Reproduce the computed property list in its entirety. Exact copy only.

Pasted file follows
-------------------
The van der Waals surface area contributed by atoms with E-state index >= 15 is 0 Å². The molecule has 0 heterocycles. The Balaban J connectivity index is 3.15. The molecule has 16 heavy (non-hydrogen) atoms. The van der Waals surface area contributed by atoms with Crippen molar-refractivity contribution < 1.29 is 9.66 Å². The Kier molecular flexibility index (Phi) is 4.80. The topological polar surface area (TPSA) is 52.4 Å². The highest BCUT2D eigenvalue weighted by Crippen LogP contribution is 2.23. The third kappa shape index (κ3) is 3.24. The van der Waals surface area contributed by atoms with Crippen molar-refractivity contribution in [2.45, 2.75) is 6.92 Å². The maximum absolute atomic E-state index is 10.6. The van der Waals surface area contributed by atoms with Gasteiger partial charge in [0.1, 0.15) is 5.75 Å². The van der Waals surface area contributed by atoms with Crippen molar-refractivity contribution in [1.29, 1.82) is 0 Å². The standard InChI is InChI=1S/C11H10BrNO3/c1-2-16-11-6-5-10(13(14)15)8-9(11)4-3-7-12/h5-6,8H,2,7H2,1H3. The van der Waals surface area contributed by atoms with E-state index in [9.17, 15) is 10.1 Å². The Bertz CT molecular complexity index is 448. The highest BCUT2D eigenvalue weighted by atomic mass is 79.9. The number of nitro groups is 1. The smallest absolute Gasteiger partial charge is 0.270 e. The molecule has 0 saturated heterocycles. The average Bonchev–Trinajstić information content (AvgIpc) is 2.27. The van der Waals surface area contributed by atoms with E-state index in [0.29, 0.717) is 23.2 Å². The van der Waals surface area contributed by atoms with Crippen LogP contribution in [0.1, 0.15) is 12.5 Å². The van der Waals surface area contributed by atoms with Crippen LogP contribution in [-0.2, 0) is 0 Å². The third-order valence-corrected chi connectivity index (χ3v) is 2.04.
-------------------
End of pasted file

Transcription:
The van der Waals surface area contributed by atoms with E-state index >= 15 is 0 Å². The molecule has 0 heterocycles. The Balaban J connectivity index is 3.15. The molecule has 16 heavy (non-hydrogen) atoms. The van der Waals surface area contributed by atoms with Crippen molar-refractivity contribution < 1.29 is 9.66 Å². The Kier molecular flexibility index (Phi) is 4.80. The topological polar surface area (TPSA) is 52.4 Å². The highest BCUT2D eigenvalue weighted by Crippen LogP contribution is 2.23. The third kappa shape index (κ3) is 3.24. The van der Waals surface area contributed by atoms with Crippen molar-refractivity contribution in [2.45, 2.75) is 6.92 Å². The maximum absolute atomic E-state index is 10.6. The van der Waals surface area contributed by atoms with Gasteiger partial charge in [0.1, 0.15) is 5.75 Å². The van der Waals surface area contributed by atoms with Crippen molar-refractivity contribution in [1.29, 1.82) is 0 Å². The standard InChI is InChI=1S/C11H10BrNO3/c1-2-16-11-6-5-10(13(14)15)8-9(11)4-3-7-12/h5-6,8H,2,7H2,1H3. The van der Waals surface area contributed by atoms with E-state index in [9.17, 15) is 10.1 Å². The Bertz CT molecular complexity index is 448. The highest BCUT2D eigenvalue weighted by atomic mass is 79.9. The number of nitro groups is 1. The smallest absolute Gasteiger partial charge is 0.270 e. The molecule has 0 saturated heterocycles. The average Bonchev–Trinajstić information content (AvgIpc) is 2.27. The van der Waals surface area contributed by atoms with E-state index in [0.29, 0.717) is 23.2 Å². The van der Waals surface area contributed by atoms with Crippen LogP contribution in [0.1, 0.15) is 12.5 Å². The van der Waals surface area contributed by atoms with Crippen LogP contribution in [-0.2, 0) is 0 Å². The third-order valence-corrected chi connectivity index (χ3v) is 2.04.